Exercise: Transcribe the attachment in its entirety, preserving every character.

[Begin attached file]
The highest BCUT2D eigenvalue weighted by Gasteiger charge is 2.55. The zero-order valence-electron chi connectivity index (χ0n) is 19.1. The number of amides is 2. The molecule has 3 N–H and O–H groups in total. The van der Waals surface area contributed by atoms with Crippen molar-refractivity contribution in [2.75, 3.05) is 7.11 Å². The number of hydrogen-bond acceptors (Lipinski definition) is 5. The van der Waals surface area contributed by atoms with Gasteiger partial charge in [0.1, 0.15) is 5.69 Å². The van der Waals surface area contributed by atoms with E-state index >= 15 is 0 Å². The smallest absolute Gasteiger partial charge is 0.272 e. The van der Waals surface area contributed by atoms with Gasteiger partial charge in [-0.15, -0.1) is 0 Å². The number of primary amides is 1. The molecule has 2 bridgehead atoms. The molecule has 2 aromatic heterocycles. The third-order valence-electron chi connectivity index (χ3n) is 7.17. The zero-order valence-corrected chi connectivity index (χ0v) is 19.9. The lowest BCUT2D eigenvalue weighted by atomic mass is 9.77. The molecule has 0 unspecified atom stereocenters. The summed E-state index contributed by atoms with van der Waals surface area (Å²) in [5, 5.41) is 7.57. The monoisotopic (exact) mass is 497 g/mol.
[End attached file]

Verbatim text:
The highest BCUT2D eigenvalue weighted by Gasteiger charge is 2.55. The zero-order valence-electron chi connectivity index (χ0n) is 19.1. The number of amides is 2. The molecule has 3 N–H and O–H groups in total. The van der Waals surface area contributed by atoms with Crippen molar-refractivity contribution in [2.75, 3.05) is 7.11 Å². The number of hydrogen-bond acceptors (Lipinski definition) is 5. The van der Waals surface area contributed by atoms with Gasteiger partial charge in [0.1, 0.15) is 5.69 Å². The van der Waals surface area contributed by atoms with E-state index >= 15 is 0 Å². The smallest absolute Gasteiger partial charge is 0.272 e. The van der Waals surface area contributed by atoms with Gasteiger partial charge in [-0.15, -0.1) is 0 Å². The number of primary amides is 1. The molecule has 2 bridgehead atoms. The molecule has 2 aromatic heterocycles. The third-order valence-electron chi connectivity index (χ3n) is 7.17. The zero-order valence-corrected chi connectivity index (χ0v) is 19.9. The lowest BCUT2D eigenvalue weighted by atomic mass is 9.77. The molecule has 0 unspecified atom stereocenters. The summed E-state index contributed by atoms with van der Waals surface area (Å²) in [5, 5.41) is 7.57. The monoisotopic (exact) mass is 497 g/mol.